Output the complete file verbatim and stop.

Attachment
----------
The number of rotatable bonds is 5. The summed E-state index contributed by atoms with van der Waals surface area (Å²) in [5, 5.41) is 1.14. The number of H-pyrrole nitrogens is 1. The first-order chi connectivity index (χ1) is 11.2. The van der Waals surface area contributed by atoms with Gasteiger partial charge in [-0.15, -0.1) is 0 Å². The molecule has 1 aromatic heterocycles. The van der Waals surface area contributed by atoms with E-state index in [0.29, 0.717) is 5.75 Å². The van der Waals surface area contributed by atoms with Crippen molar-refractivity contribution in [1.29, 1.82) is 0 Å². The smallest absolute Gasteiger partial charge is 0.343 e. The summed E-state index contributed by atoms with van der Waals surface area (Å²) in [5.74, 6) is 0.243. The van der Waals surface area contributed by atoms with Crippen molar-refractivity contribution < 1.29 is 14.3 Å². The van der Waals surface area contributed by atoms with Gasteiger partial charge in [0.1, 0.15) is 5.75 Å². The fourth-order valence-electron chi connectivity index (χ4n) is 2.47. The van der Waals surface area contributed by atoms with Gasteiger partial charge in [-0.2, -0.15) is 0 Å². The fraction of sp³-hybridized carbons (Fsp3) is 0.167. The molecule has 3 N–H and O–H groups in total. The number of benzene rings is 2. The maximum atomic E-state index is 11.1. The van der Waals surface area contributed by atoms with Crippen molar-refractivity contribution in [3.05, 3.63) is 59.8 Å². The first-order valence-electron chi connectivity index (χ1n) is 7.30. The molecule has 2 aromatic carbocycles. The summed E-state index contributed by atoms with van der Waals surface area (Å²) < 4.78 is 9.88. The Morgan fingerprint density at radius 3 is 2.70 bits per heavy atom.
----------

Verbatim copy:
The number of rotatable bonds is 5. The summed E-state index contributed by atoms with van der Waals surface area (Å²) in [5, 5.41) is 1.14. The number of H-pyrrole nitrogens is 1. The first-order chi connectivity index (χ1) is 11.2. The van der Waals surface area contributed by atoms with Gasteiger partial charge in [-0.15, -0.1) is 0 Å². The molecule has 1 aromatic heterocycles. The van der Waals surface area contributed by atoms with E-state index in [0.29, 0.717) is 5.75 Å². The van der Waals surface area contributed by atoms with Crippen molar-refractivity contribution in [1.29, 1.82) is 0 Å². The smallest absolute Gasteiger partial charge is 0.343 e. The summed E-state index contributed by atoms with van der Waals surface area (Å²) in [5.74, 6) is 0.243. The van der Waals surface area contributed by atoms with Crippen molar-refractivity contribution < 1.29 is 14.3 Å². The van der Waals surface area contributed by atoms with Gasteiger partial charge in [0.1, 0.15) is 5.75 Å². The fourth-order valence-electron chi connectivity index (χ4n) is 2.47. The van der Waals surface area contributed by atoms with Gasteiger partial charge in [-0.2, -0.15) is 0 Å². The fraction of sp³-hybridized carbons (Fsp3) is 0.167. The molecule has 3 N–H and O–H groups in total. The number of benzene rings is 2. The maximum atomic E-state index is 11.1. The van der Waals surface area contributed by atoms with Crippen molar-refractivity contribution in [3.05, 3.63) is 59.8 Å². The first-order valence-electron chi connectivity index (χ1n) is 7.30. The molecule has 2 aromatic carbocycles. The summed E-state index contributed by atoms with van der Waals surface area (Å²) < 4.78 is 9.88. The Morgan fingerprint density at radius 3 is 2.70 bits per heavy atom.